My American family and friends who made the trip down to be a part of this special day. My father-in-law, Richard, who has been a big fan from the first day I met him, or even probably before I knew him. Brian and I only had just met, weren’t really sure where our relationship was going. All of a sudden I get a phone call, and Richard, my father-in-law, wanted to come and watch me play at Wimbledon. I was like, Okay. This is a different way of dealing with things. But he’s been a great support.
My mother-in-law, Mary, she’s an incredible person, a great grandmother. I feel very lucky to have you in my life as a friend, as well, so thank you.
Nicole and Jeanine, Nicole has been traveling with me when I came back on tour after I had Jada. My husband and I took on this adventure. We couldn’t have done it without your help. I trust all three of our kids now completely in your hands. You do an amazing job. So a huge thank you to you and for everything that you’ve done not just for me, but for my husband and our kids. Thank you.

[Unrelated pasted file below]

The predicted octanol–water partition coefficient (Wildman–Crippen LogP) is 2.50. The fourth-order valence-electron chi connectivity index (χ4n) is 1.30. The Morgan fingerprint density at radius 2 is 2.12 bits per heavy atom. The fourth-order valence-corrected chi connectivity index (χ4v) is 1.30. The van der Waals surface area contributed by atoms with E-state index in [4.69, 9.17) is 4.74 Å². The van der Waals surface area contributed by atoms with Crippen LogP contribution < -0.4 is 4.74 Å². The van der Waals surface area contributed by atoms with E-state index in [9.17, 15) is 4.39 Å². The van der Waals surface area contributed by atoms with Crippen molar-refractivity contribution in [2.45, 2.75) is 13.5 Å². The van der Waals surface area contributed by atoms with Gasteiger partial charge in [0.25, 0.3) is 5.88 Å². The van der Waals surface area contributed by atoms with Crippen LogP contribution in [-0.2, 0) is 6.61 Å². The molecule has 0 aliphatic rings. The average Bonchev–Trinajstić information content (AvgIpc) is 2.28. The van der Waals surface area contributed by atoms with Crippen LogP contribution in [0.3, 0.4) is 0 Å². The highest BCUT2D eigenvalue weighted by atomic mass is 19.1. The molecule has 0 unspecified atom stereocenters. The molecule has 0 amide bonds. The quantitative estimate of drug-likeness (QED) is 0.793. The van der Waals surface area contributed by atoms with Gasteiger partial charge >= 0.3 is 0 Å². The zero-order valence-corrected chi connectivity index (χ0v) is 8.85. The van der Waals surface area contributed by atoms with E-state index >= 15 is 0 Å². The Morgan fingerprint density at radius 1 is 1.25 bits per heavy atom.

My best friend Caroline is here today. She flew in all the way from Belgium to be here. Thank you, Caroline, for your support. I’ve known her since I’m 12 years old, I think. To have her here on this special day means a lot. She’s given me the most belly laughs I can remember. She’s always been there for me.
Thank you to Vanessa for being here, as well. Thank you.
Sam, he’s not here today, but he was my osteopath and my fitness coach, my mentor, my go-to guy for many years. Thank you for being you. I would have never been able to achieve all the things that I did without you. I look forward to all the many new projects that we have together.